Coping With Uncertainty

Approved by the Cancer.Net Editorial Board, 04/2019

Many people with cancer may feel a lack of certainty about what the future holds. After a cancer diagnosis, you may feel that your life is less secure than it once was. It is important to ask for support when you are feeling this way. Talk with your health care team about the resources available to help you.

Causes of uncertainty

Both newly diagnosed patients and long-term survivors have common worries. These may include:

  • Having to put plans on hold. You may feel like you are unable to look to the future. Making plans is difficult for many practical reasons. For instance, it can be hard to plan a family vacation when you may not know exactly when you will have treatment. You may not be able to commit to a lunch date because you cannot predict how you will be feeling. Some people feel unable to make any plans. One approach that works well for many people with cancer is to remain flexible and accept that plans may change.

  • Fear about cancer treatment and side effects. You may be worried or scared of the possible side effects of treatment, such as pain, nausea, or fatigue. Or you may fear becoming dependent on others during cancer treatment or missing activities that you enjoy. Learn more about coping with the fear of treatment side effects.

    Long-term cancer survivors may worry about having late effects. These are side effects of cancer treatment that happen months or years after treatment ends. Talk with your health care team about possible late effects and how they can be managed. There are resources available if you need help.

  • The treatment will not work. No treatment works the same for every person, even those with the same type of cancer. Some treatments are more effective for some people. Other treatments may work but cause side effects. Understanding what your treatment options are today and in the future may help you know what to expect next.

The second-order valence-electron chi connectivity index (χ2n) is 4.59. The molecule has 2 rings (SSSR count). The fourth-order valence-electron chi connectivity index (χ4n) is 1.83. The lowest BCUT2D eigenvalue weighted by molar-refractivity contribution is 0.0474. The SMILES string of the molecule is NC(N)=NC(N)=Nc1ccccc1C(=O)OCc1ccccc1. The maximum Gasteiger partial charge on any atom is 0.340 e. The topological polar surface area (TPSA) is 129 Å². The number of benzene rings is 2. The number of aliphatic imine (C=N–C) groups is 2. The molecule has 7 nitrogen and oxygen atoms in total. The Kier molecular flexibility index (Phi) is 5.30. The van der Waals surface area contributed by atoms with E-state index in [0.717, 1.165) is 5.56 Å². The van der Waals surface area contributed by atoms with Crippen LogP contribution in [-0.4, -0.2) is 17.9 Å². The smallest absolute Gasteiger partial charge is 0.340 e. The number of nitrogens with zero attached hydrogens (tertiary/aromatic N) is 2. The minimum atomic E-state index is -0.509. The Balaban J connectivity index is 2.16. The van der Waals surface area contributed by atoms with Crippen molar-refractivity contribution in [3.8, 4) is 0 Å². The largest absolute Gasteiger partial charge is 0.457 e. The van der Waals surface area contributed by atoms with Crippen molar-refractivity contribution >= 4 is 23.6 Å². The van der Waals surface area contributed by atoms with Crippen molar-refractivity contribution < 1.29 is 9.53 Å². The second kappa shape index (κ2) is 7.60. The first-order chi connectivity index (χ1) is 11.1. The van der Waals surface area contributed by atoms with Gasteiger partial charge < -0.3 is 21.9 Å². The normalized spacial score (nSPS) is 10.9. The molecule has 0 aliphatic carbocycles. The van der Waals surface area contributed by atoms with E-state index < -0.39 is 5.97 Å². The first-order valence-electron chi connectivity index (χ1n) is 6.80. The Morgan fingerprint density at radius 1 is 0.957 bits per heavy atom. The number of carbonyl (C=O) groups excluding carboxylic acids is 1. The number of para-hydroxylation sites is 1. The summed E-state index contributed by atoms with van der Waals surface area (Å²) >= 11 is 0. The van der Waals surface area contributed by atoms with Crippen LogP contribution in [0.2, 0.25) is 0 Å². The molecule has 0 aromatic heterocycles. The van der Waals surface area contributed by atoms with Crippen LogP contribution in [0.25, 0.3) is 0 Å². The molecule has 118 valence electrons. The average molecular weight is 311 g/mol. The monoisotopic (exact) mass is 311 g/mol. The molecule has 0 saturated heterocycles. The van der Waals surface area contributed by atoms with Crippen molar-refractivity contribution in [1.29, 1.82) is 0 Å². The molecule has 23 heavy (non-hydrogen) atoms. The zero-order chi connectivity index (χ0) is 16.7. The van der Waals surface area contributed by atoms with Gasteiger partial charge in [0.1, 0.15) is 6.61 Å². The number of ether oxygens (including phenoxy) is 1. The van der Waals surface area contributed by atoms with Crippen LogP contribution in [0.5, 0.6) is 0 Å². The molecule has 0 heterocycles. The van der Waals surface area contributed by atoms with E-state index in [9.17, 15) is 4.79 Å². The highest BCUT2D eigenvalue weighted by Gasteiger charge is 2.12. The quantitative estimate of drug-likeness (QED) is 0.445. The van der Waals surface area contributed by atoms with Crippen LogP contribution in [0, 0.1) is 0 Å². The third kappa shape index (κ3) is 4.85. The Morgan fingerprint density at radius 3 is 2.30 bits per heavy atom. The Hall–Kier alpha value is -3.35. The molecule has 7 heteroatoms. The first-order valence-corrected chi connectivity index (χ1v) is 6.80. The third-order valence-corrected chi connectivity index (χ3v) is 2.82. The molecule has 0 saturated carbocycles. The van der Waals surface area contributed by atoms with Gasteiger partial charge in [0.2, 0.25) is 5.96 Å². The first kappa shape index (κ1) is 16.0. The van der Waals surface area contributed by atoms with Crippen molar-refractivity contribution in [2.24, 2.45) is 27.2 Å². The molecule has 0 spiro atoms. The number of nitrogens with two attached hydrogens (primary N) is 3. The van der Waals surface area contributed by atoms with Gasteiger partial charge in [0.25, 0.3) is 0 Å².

• The treatment will stop working. Many times, people continue to receive a treatment until it stops working. This is especially true for those with cancer that has spread or those with cancer that is controlled with drugs for a long time. It is scary to think that the drug could stop working, even if you know that there are other treatment options.

  • The cancer will come back. A cancer recurrence is when the cancer returns after treatment. It is a top fear of many cancer survivors. If you worry about this, you may find yourself paying attention to every potential symptom you have. In turn, this can increase your general level of anxiety. Learn more about coping with the fear of recurrence.

  • Fear of dying or losing someone you love. Facing the idea of dying can be difficult. Feeling fear is natural when you think about dying or losing someone you love. It’s normal to struggle with a fear of death. Yet, if these feelings become stronger, talk with your health care team about resources to help you cope.

Dealing with the “what ifs” of cancer

Acknowledging the unknowns of cancer may make you feel anxious, angry, sad, or afraid. You may even have physical symptoms from these feelings. For instance, it may cause sleeping problems or make it harder to focus at work. Learning to manage the uncertainty is an important part of staying healthy. These tips may help you cope:

  • Recognize that there are situations you can control and those you cannot. As hard as it sounds, many people find it helpful to let go of those things that they cannot change and focus on their reaction to events.

  • Talk with your health care team if your feelings of uncertainty are affecting your daily life. They can help you find the resources you need to feel better.

  • Talk with a counselor or social worker at the hospital. They may recommend a support group in your area. A group may help you share with others who are going through a similar cancer experience. There are also support communities online that you can join.

  • Talk with friends and family members. Tell them how you are feeling and how they can help.

  • Learn as much as you can about the cancer and its treatment. Having the right information can help you know what to expect. 

Related Resources


Managing Stress

Coping with Scanxiety

When Joining a Cancer Clinical Trial Is Your Last Treatment Option